August 4th, 1942 is the start of the Bracero program, a guest worker program that allowed Mexican nationals to take temporary agricultural work in the United States. Bracero is a name for an agricultural worker. The program would run until 1964 with millions of Mexican workers coming to this country as a result, mostly in the Southwest and West. This is a program that is at the heart of a lot of economic and cultural ties between the US and Mexico. Something that I guess we’re hearing about it a little less these days, but it’s certainly something and it’s been a factor in our modern politics.
The moral dimension of immigration between Mexico and the United States is kind of lost as the federal government tries to find the immigration plan that is most profitable to the U.S. and the least disruptive to the U.S. and they ultimately it well on this Bracero program as a guest workers program. But I mean, the U.S. federal government had spent the 1930s deporting both people from Mexico and U.S. citizens, Mexican-Americans to Mexico as a way of getting rid of what they saw as an illegitimate and excess workforce. I mean, in the 1950s, Dwight Eisenhower has a program with a pretty racist name that’s aimed at, Mexicans living in the United States. So. what I like about using that song as a starting point is that it brings humanity to a story that when it came to policy-making, there just, wasn’t a lot of, care about human and civil rights.
Right. And so this is, you know, as sort of large farms are growing in this, in the Southwest, there’s just a need for labor. I mean, you know, we talk about, we’ve talked about ways of immigration, a bunch on this show, and it does really often seem to come down to a need for, for workers and I guess that sort of cliche, you hear tried it out, which is like Americans often are not in a position to do this work and so we need to bring in immigrants accordingly.
in 1942, there’s a major labor shortage and there’s a major labor shortage because of the World War that’s going on. So many Americans have been pressed into service, whether it’s, Fighting in Europe and in the Pacific, whether it’s working in munitions plants, the Southern labor force, particularly the black labor force moving to Northern cities to work in some of these war industries. And so that leaves us, especially in agriculture, across the United States, a shorter of workers. And so bringing in these workers from Mexico is the government’s fix for that problem.
this program is about bringing workers in seasonally on temporary contracts. there are some basic protections built-in at the time. There is a, you know, minimum wage, there’s sensible insurance that they’re supposed to be housing. As often in the case with these programs like this, especially programs, with particular communities that are not prioritized by our government. This is often left in the hands of the employers to enforce, and there’s just not good enforcement around this. And so you end up with really awful working conditions. And I guess, like, I give us a sense of the larger, worker protection context in the, in their early to mid-forties.
So, this is really a tricky time for unions because yes, we’re in the decades of some of the highest union power in the United States, the 1940s and the 1950s. But the war has put some limits on that. Right? The strikes that are happening are Wildcat strikes because striking has been banned because it would disrupt the war industries. And agriculture has always also been a trickier part of this. Agriculture was largely cut out of many of the protections of like the New Deal of the 1930s in large part because of black workers in the South who were working in agricultural jobs. And so the kinds of labor protections that you had in other industries often didn’t apply to agriculture and that leaves these guest workers a little out in the cold.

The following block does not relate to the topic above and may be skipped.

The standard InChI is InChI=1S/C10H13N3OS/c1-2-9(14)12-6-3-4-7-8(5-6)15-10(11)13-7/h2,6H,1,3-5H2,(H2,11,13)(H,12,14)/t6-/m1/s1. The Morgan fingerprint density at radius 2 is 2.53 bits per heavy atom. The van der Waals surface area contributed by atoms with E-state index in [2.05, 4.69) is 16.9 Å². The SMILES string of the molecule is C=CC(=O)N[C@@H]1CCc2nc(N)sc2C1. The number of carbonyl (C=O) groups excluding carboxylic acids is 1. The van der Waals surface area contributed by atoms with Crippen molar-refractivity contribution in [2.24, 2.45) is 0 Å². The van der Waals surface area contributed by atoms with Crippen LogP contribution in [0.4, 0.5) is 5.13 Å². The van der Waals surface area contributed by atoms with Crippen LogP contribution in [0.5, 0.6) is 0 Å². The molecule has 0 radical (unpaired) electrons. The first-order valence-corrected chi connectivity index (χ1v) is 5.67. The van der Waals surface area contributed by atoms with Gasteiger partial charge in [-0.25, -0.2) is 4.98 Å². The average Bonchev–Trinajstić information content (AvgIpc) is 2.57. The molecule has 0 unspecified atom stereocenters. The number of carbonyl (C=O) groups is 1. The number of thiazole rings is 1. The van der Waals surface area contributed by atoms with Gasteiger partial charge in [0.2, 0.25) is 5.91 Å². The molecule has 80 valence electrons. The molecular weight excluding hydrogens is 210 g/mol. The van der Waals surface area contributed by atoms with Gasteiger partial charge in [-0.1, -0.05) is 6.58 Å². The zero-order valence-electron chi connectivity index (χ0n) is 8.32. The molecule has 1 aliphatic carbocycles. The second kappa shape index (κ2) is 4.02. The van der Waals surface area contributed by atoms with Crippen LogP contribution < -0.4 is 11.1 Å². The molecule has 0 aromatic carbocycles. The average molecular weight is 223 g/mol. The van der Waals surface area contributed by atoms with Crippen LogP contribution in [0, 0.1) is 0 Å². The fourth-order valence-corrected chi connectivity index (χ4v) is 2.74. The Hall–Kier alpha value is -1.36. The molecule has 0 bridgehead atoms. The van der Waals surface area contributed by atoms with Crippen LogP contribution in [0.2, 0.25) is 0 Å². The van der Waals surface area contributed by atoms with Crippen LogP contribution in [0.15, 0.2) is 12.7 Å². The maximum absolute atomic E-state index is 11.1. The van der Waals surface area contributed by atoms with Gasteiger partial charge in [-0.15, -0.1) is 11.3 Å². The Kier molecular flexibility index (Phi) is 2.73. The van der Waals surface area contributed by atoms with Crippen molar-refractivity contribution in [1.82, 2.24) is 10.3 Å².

And it’s not a coincidence that this program runs from sort of the mid-forties into the mid to late sixties. And it’s in the late sixties and into the seventies. That’s when you see the rise of the United farm workers and Cesar Chavez and a sort of real conversation about labor protections for these types of workers. Um, I’m curious about why it is Mexican immigrants who come in to do the job. I mean, there’s the obvious geography of it. This is a border with Mexico. And so I guess you could argue it that way, but I mean, you know, we’ve seen workers from other parts of the world come in, um, to the United States during different phases.
immigration policy during the period between the 1920s and the 1960s, but it didn’t apply to the Western hemisphere. And so the most available source of migrant labour was coming from Mexico. And this is an interesting way that they’re like putting limitations on it through this guest worker program before the real limits come in with the 1965 act.
for one, this is part of a broader civil rights movement that’s happening across the United States that often gets left out. But two like, Part of this is a set of arguments about labor and where labor comes from. And these are the kinds of fights that Americans had throughout the 18th day 19th century, but that they would continue to have, well, after this program was discontinued in the 1990s, the argument’s over, something like the North American free-trade agreement were fierce and they crossed party lines. Like they were, they were kind of politics that we’re not used to these days where the partisan and ideological lines get scrambled because of the economic fights sort of trump everything. so this is a good, a good reminder that there’s a lot of, there’s a lot of focus on immigrant labor in the United States. That leads to a lot of odd political alliances.